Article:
It’s getting to be nearly 25 years old, but Stephen Covey’s 7 habits are still highly effective. Aside from Book #8 so far, you probably at least recognize this book’s name. And that’s just how good it is. Covey teaches you to shift your way of thinking to achieve personal and interpersonal effectiveness. Simply put, Covey first teaches us to master ourselves, master our relationship with others, and finally to strive for continual improvement. The book is engaging and intellectual in his explanation of each of the 7 habits. While they are not really profound truths, he brings them together in a grand way that ties up all the loose ends. Read this book, understand it, practice it… and it will change your life.

#3 The Black Swan by Nassim Nicholas Taleb
Nassim Nicholas Taleb’s book centers around his “black swan” theory. A “black swan” event is a improbable happening that results in massive consequences. He goes on to explain almost all the major catastrophic changes that have occurred in our history have been unpredictable or improbable events. Our modern scientific methods and probabilistic models focus on exactly the opposite–predicting the most probable events only. He offers advice on how to navigate and exploit “black swan” events. This is not really a business book, but it has altered my way of thinking about what really shapes the world around us, and helped me embrace the chaos. Taleb is almost as good a writer as he is a philosopher, and manages to tackle technical topics with a playful ease. He is bold, and at times comes off as arrogant, but I’m too much in love with his central premise to hold it against him.

#2 The 48 Laws of Power by Robert Greene
Warning: This book is devious, brutal, and cut-throat. Imagine Machiavelli and Sun-tzu had a baby, and that baby teamed up with Friedrich Nietzsche and Bernie Madoff in order to rule the world in a grand unstoppable triumvirate. This book describes how that force rises to power, and how they hold on to that that control. If you’ve ever wanted to know the key motivations and truths to ruthlessness, this book will explain them to you. In application of these laws, I am sure it is possible to achieve good–but you sure have to operate in a gray area and have a strong moral compass to make it through uncorrupted. The presentation of the 48 laws is perfect, making for a tremendous read that will leave you exhilarated, and probably feeling a little bit dirty and ashamed. It is a powerful book. Should it fall in to the wrong hands, we’re all doomed.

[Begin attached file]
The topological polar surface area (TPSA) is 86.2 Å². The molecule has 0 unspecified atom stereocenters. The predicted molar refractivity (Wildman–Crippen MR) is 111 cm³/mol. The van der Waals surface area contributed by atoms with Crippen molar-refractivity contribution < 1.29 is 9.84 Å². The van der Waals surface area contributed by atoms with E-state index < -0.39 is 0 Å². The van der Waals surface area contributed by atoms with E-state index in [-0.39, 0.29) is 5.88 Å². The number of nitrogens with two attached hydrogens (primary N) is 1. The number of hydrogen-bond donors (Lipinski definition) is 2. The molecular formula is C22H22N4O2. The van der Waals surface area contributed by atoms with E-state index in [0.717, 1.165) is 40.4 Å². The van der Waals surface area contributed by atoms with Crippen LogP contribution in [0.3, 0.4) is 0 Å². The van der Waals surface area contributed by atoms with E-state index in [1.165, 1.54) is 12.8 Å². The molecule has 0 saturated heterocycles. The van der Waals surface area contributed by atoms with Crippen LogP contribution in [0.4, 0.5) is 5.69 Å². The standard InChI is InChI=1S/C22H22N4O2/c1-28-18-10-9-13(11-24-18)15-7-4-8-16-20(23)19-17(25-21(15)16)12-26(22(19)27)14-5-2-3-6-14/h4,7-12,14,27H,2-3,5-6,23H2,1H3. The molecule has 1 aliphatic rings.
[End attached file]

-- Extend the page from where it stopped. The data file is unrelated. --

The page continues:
#1 How to Win Friends and Influence People by Dale Carnegie
Dale Carnegie’s well-known book, must be the antithesis of Book #2… This is by far the best business book I have ever read. Possibly the best book overall I have ever read. Carnegie was born in to poverty and made a tremendous living lecturing on self-improvement. He believed that the best way to change other people’s behavior is by changing your own reaction to them. The publishing of this book represents his crowning achievement in life, and outlines his learned principles for accomplishing success. You simply can’t come out of reading this book with anything but a positive, sunny outlook on life. If you read this and discover you embody just a quarter of the principles he describes, you are already a marvelous individual. This book reminds us what it truly means to be a good person–striving always for the ideal, the best, in ourselves. Now, if you’ll excuse me, I think I’ll pick it up for a re-read.

Upset I left off your favorite Malcolm Gladwell book? Think I overlooked Tim Ferriss’s Four Hour Work Week? Pissed I interrupted your reading of Twilight?

Tell me about it in the comments, and let’s discuss your favorite works.